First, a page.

150 directory as current. For example, suppose you have unpacked the PCRE source
151 into /source/pcre/pcre-xxx, but you want to build it in /build/pcre/pcre-xxx:
153 cd /build/pcre/pcre-xxx
154 /source/pcre/pcre-xxx/configure
156 PCRE is written in C and is normally compiled as a C library. However, it is
157 possible to build it as a C++ library, though the provided building apparatus
158 does not have any features to support this.
160 There are some optional features that can be included or omitted from the PCRE
161 library. You can read more about them in the pcrebuild man page.
163 . If you want to suppress the building of the C++ wrapper library, you can add
164 --disable-cpp to the "configure" command. Otherwise, when "configure" is run,
165 it will try to find a C++ compiler and C++ header files, and if it succeeds,
166 it will try to build the C++ wrapper.
168 . If you want to make use of the support for UTF-8 Unicode character strings in
169 PCRE, you must add --enable-utf8 to the "configure" command. Without it, the
170 code for handling UTF-8 is not included in the library. Even when included,
171 it still has to be enabled by an option at run time. When PCRE is compiled
172 with this option, its input can only either be ASCII or UTF-8, even when
173 running on EBCDIC platforms. It is not possible to use both --enable-utf8 and
174 --enable-ebcdic at the same time.
176 . If, in addition to support for UTF-8 character strings, you want to include
177 support for the \P, \p, and \X sequences that recognize Unicode character
178 properties, you must add --enable-unicode-properties to the "configure"
179 command. This adds about 30K to the size of the library (in the form of a
180 property table); only the basic two-letter properties such as Lu are
181 supported.
183 . You can build PCRE to recognize either CR or LF or the sequence CRLF or any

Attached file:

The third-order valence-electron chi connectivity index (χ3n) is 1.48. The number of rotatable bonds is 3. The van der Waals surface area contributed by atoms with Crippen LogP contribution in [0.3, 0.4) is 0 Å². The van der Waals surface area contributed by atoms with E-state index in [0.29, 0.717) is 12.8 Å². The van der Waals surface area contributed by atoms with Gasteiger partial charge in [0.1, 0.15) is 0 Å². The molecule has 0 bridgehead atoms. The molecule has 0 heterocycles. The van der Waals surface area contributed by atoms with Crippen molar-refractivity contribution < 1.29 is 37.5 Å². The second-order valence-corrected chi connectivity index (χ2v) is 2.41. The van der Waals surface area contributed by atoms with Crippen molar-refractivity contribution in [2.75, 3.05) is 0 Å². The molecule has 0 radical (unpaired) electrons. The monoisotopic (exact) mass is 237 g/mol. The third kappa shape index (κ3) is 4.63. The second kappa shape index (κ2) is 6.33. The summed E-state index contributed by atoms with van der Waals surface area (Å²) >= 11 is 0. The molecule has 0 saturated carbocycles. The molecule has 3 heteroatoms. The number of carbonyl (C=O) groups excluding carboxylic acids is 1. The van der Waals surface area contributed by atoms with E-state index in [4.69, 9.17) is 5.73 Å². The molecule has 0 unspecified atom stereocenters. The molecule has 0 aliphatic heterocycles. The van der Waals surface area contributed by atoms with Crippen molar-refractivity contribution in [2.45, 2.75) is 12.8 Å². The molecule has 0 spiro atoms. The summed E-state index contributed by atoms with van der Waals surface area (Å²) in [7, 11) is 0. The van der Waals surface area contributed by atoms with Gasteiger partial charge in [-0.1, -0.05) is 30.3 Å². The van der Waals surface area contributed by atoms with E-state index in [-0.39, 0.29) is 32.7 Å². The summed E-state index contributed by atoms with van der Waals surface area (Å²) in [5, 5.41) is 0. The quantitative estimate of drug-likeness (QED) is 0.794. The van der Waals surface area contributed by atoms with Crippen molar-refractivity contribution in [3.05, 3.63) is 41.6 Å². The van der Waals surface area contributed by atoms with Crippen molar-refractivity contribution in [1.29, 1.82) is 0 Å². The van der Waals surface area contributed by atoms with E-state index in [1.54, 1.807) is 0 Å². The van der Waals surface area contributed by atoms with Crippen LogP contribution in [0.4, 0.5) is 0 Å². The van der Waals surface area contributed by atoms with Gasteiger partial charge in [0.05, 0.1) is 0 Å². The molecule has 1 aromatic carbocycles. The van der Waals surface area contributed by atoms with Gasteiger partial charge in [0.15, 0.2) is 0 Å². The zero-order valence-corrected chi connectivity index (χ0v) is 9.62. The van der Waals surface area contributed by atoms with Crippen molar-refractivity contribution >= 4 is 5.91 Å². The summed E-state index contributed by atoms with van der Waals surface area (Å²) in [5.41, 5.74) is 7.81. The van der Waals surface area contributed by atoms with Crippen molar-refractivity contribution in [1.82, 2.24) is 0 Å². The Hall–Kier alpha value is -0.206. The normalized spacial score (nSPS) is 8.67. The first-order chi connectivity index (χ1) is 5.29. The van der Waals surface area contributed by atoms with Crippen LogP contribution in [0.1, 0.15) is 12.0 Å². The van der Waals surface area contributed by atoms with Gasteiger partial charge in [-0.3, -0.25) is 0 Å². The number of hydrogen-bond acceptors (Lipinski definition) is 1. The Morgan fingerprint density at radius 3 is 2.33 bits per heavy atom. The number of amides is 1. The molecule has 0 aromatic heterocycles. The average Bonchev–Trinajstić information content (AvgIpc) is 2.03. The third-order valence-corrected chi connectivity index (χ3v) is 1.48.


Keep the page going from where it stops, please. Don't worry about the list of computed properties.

184 of the preceding, or any of the Unicode newline sequences as indicating the
185 end of a line. Whatever you specify at build time is the default; the caller
186 of PCRE can change the selection at run time. The default newline indicator
187 is a single LF character (the Unix standard). You can specify the default
188 newline indicator by adding --enable-newline-is-cr or --enable-newline-is-lf
189 or --enable-newline-is-crlf or --enable-newline-is-anycrlf or
190 --enable-newline-is-any to the "configure" command, respectively.
192 If you specify --enable-newline-is-cr or --enable-newline-is-crlf, some of
193 the standard tests will fail, because the lines in the test files end with
194 LF. Even if the files are edited to change the line endings, there are likely
195 to be some failures. With --enable-newline-is-anycrlf or
196 --enable-newline-is-any, many tests should succeed, but there may be some
197 failures.
199 . By default, the sequence \R in a pattern matches any Unicode line ending
200 sequence. This is independent of the option specifying what PCRE considers to
201 be the end of a line (see above). However, the caller of PCRE can restrict \R
202 to match only CR, LF, or CRLF. You can make this the default by adding
203 --enable-bsr-anycrlf to the "configure" command (bsr = "backslash R").
205 . When called via the POSIX interface, PCRE uses malloc() to get additional
206 storage for processing capturing parentheses if there are more than 10 of
207 them in a pattern. You can increase this threshold by setting, for example,
209 --with-posix-malloc-threshold=20
211 on the "configure" command.